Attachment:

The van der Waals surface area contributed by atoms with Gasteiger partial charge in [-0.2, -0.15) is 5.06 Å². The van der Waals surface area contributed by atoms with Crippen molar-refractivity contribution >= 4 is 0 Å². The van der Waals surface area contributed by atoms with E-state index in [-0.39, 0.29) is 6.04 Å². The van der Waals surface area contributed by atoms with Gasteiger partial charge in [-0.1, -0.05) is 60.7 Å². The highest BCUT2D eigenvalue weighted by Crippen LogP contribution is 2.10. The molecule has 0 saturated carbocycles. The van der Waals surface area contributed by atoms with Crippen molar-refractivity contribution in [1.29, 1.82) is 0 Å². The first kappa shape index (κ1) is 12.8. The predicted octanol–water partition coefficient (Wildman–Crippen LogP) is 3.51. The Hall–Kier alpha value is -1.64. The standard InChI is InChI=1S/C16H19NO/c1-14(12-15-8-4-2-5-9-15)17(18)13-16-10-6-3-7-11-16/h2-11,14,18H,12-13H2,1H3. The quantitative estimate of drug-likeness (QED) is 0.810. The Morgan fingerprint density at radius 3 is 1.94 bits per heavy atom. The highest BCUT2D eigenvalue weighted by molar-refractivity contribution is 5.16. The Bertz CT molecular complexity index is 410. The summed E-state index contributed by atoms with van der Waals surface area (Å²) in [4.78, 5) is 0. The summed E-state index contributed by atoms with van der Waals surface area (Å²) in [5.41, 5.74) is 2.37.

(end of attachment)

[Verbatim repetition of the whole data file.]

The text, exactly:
The van der Waals surface area contributed by atoms with Gasteiger partial charge in [-0.2, -0.15) is 5.06 Å². The van der Waals surface area contributed by atoms with Crippen molar-refractivity contribution >= 4 is 0 Å². The van der Waals surface area contributed by atoms with E-state index in [-0.39, 0.29) is 6.04 Å². The van der Waals surface area contributed by atoms with Gasteiger partial charge in [-0.1, -0.05) is 60.7 Å². The highest BCUT2D eigenvalue weighted by Crippen LogP contribution is 2.10. The molecule has 0 saturated carbocycles. The van der Waals surface area contributed by atoms with Crippen molar-refractivity contribution in [1.29, 1.82) is 0 Å². The first kappa shape index (κ1) is 12.8. The predicted octanol–water partition coefficient (Wildman–Crippen LogP) is 3.51. The Hall–Kier alpha value is -1.64. The standard InChI is InChI=1S/C16H19NO/c1-14(12-15-8-4-2-5-9-15)17(18)13-16-10-6-3-7-11-16/h2-11,14,18H,12-13H2,1H3. The quantitative estimate of drug-likeness (QED) is 0.810. The Morgan fingerprint density at radius 3 is 1.94 bits per heavy atom. The highest BCUT2D eigenvalue weighted by molar-refractivity contribution is 5.16. The Bertz CT molecular complexity index is 410. The summed E-state index contributed by atoms with van der Waals surface area (Å²) in [4.78, 5) is 0. The summed E-state index contributed by atoms with van der Waals surface area (Å²) in [5.41, 5.74) is 2.37.